In category 3, competition with other predators, the polar bear has been dealt an unfavorable hand. First of all, the polar bear is in fact the greatest of living bears in that he is the biggest and certainly the most carnivorous. As for being a survivor, all credit due him is shared by his ancestral grizzly grandparents. No other carnivore ( forget herbivores ) conquered the harshest of all earthly environments; the pure arctic. No wild dogs, no wild cats, no mustelids. As for our living bears, the polar bear is almost a shoe-in. But, his predator competition, those other predators who feed on seals and walrus, live in the sea. We must also remember that the arctic ocean is as much a part of the polar bear's environment as is the solid ice. Among the Greenland sharks and the Orcas, the polar bear is not the dominant predator. 
It would, however, not hurt my feelings one iota if the polar bear was to somehow win this contest. If someone was to create a family tree of Ursus arctos, the tree would be incomplete without the polar bear.
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Italy Ngala Offline
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#37
( This post was last modified: 11-01-2016, 05:14 AM by Ngala )

I premise that i don't know in depht the various species of bear, particulary the extinct bears.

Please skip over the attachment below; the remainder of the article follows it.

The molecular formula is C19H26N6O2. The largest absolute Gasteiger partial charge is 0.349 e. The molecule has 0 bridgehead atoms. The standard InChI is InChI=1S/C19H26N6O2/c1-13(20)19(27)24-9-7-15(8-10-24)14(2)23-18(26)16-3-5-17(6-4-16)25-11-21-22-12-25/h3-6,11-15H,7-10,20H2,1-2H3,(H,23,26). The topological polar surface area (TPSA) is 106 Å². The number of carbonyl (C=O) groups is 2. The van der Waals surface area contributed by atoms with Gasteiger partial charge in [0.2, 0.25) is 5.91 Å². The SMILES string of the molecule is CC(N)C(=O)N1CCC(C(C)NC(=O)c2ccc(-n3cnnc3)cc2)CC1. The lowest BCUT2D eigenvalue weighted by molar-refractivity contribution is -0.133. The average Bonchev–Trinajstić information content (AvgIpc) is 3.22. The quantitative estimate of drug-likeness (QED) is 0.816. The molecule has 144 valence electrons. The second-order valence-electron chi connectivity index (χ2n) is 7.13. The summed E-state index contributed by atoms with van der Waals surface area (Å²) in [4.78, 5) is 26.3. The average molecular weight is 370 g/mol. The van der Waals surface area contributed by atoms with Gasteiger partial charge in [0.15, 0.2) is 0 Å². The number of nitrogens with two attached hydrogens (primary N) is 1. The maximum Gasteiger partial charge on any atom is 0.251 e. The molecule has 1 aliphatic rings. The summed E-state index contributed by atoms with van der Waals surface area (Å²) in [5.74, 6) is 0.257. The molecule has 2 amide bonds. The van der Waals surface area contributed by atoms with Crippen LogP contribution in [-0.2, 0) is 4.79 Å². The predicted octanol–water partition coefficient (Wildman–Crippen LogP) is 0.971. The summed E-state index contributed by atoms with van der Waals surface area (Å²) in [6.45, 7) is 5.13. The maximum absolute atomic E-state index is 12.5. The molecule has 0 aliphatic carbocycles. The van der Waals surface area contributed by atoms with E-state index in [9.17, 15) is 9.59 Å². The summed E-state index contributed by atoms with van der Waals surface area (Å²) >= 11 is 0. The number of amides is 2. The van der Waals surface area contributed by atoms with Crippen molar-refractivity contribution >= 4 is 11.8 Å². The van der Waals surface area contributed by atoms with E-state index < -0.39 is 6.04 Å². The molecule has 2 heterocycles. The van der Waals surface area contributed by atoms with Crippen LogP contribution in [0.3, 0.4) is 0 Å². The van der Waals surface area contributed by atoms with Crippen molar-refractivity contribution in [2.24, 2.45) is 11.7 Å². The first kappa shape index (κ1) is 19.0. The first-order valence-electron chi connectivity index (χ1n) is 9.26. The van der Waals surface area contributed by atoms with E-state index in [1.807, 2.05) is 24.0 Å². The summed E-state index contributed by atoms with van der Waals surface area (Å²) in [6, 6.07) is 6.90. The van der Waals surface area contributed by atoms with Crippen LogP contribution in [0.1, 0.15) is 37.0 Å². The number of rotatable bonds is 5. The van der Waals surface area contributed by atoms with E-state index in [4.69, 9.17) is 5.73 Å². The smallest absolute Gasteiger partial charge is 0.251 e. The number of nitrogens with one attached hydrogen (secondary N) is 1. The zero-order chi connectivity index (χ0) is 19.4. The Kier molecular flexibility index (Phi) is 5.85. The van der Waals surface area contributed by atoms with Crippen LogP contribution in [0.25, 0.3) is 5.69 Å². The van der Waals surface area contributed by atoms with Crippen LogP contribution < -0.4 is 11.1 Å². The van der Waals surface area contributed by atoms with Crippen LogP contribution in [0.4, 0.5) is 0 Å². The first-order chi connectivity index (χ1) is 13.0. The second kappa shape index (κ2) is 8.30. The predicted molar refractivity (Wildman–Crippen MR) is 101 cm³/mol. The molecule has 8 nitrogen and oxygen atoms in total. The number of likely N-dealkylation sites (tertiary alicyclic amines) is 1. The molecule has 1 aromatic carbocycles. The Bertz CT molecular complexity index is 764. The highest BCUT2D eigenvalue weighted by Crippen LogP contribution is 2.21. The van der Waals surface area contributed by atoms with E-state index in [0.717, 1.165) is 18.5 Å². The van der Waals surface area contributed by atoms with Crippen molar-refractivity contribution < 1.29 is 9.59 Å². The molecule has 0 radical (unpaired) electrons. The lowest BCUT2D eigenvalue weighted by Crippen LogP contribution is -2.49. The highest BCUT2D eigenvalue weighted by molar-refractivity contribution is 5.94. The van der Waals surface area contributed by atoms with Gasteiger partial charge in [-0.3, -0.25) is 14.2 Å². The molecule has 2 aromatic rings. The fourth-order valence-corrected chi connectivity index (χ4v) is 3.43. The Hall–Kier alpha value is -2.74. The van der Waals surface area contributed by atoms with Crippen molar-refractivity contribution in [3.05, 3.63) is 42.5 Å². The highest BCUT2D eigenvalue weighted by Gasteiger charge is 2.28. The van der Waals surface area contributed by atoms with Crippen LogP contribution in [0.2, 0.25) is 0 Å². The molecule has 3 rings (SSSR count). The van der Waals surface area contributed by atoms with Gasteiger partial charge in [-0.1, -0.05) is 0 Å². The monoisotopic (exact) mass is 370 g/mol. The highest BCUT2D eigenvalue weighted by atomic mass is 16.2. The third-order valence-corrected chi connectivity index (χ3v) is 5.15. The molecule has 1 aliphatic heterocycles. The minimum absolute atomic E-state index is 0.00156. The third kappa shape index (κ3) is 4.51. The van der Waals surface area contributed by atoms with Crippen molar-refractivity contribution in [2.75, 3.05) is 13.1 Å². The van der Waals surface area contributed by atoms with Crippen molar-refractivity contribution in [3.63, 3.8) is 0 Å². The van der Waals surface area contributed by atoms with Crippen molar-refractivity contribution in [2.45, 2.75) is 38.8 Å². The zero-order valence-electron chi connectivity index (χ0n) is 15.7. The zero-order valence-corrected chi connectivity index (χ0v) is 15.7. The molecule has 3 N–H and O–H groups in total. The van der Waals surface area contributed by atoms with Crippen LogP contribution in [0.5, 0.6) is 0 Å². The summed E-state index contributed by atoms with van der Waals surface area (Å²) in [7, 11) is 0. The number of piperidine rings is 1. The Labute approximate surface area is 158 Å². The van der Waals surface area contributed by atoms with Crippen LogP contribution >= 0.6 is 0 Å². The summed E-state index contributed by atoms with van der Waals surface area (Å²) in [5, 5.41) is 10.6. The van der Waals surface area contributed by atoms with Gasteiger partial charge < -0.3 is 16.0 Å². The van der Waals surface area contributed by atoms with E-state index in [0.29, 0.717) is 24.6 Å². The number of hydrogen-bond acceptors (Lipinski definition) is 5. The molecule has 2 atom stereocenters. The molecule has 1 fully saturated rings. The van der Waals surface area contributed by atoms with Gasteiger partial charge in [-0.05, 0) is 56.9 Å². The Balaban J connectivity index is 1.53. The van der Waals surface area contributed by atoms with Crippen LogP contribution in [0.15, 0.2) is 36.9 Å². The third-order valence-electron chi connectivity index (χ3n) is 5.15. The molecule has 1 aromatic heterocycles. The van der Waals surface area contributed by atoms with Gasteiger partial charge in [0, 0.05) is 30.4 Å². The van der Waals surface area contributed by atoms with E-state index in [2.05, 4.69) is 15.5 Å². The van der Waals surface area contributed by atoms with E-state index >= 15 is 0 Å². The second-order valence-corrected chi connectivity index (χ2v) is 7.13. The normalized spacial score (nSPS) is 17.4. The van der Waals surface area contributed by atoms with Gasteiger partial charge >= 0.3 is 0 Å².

I think that in terms of attitude the Polar Bear can quietly compete with the other species of his genus and emerge dominant, even if is a highly specialized bear, and is a very good hunter in the extreme conditions of his environment. My vote is for the Polar Bear.
"Man still bears in his bodily frame the indelible stamp of his lowly origin." C. Darwin
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India brotherbear Offline
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#38

(10-31-2016, 05:39 AM)GuateGojira Wrote: Hello guys. Great topic!!!

Could you put some comparison images or measurements too (size and weights)?

By the way, I think you should include the Arctotherium bonariense in the list too. Wink

Over on the prehistoric animals section, on the topic 'Bears of the Pleistocene', I would love to learn something about Arctotherium bonariense.